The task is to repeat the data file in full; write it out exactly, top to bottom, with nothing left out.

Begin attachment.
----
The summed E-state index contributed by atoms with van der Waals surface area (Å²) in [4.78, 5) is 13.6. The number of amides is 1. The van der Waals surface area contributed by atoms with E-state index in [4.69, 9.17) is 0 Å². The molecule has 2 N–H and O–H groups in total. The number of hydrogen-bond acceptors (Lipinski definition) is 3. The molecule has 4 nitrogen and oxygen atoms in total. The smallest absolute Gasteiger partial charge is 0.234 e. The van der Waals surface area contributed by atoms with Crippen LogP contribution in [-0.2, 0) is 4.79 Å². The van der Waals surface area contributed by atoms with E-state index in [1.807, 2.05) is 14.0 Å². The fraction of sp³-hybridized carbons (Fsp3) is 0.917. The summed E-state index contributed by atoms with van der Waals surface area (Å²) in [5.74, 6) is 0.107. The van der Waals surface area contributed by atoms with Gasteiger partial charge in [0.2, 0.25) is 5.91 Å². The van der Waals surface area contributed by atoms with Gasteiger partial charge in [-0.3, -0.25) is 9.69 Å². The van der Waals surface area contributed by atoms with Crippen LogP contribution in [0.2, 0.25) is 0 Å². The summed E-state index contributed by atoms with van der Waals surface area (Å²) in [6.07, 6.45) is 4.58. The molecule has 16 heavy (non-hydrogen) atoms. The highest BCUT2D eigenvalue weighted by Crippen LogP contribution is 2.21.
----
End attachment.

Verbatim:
The summed E-state index contributed by atoms with van der Waals surface area (Å²) in [4.78, 5) is 13.6. The number of amides is 1. The van der Waals surface area contributed by atoms with E-state index in [4.69, 9.17) is 0 Å². The molecule has 2 N–H and O–H groups in total. The number of hydrogen-bond acceptors (Lipinski definition) is 3. The molecule has 4 nitrogen and oxygen atoms in total. The smallest absolute Gasteiger partial charge is 0.234 e. The van der Waals surface area contributed by atoms with Crippen LogP contribution in [-0.2, 0) is 4.79 Å². The van der Waals surface area contributed by atoms with E-state index in [1.807, 2.05) is 14.0 Å². The fraction of sp³-hybridized carbons (Fsp3) is 0.917. The summed E-state index contributed by atoms with van der Waals surface area (Å²) in [5.74, 6) is 0.107. The van der Waals surface area contributed by atoms with Gasteiger partial charge in [0.2, 0.25) is 5.91 Å². The van der Waals surface area contributed by atoms with Gasteiger partial charge in [-0.3, -0.25) is 9.69 Å². The van der Waals surface area contributed by atoms with Crippen LogP contribution in [0.2, 0.25) is 0 Å². The summed E-state index contributed by atoms with van der Waals surface area (Å²) in [6.07, 6.45) is 4.58. The molecule has 16 heavy (non-hydrogen) atoms. The highest BCUT2D eigenvalue weighted by Crippen LogP contribution is 2.21.